The number of people waiting for care assessments is on the increase despite councils delivering more care and support in people’s homes, the Association of Directors of Adult Social Services (ADASS) has warned.
A rapid survey of ADASS members found that 70,000 people are waiting for care assessments, up from 55,000 three months ago, when the organisation conducted its Spring Survey.
At least 11,000 people have been waiting for more than six months for an assessment of their care needs, compared to 7,000 at the time of the Spring Survey, and up to 184,062 are waiting for reviews of existing care and support plans, an increase of 15.6% over the last three months.
ADASS noted that there has been a “significant increase” in the number of home care hours being delivered in local authority areas, with 14.4 million hours of care being provided between May 1 and July 31 compared to 13.8 million hours from February 1 to April 30.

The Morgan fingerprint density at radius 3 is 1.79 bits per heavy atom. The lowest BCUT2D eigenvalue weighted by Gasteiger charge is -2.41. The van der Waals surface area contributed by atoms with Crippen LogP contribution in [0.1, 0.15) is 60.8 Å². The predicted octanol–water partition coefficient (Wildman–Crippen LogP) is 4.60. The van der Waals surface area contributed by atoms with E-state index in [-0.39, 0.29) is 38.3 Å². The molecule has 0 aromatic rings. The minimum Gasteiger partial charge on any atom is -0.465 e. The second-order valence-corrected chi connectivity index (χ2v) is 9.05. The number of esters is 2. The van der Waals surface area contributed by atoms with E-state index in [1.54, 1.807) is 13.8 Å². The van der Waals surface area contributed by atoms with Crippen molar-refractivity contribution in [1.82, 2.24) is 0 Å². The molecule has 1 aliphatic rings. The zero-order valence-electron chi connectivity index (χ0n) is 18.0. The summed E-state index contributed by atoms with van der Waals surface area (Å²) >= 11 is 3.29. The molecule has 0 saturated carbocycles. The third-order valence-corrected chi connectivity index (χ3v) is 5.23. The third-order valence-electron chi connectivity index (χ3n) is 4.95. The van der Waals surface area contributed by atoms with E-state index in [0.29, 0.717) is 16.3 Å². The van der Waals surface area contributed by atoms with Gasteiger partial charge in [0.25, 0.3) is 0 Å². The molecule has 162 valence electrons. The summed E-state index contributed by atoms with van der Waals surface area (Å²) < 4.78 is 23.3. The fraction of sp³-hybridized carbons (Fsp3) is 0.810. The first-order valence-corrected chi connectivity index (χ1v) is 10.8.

But it warned that the number of hours of care that are needed locally but that there is not the capacity to deliver has doubled over the last six months.
Reflecting on the findings of the survey, Stephen Chandler, ADASS President, said: “Having heard the Government’s initial thinking about the longer-term future, this survey is a stark reminder of why we need investment in care and support now.
“It is neither fair nor acceptable that people are waiting longer and getting less care. People need care and support to live a good life now. They cannot, and should not be made to wait.”
ADASS directors said the top three solutions that would help alleviate current workforce issues are funding, better recognition from the Prime Minister and ministers of the equal value of social care staff alongside their NHS colleagues, and the extension of the workforce grant across the remainder of the current financial year.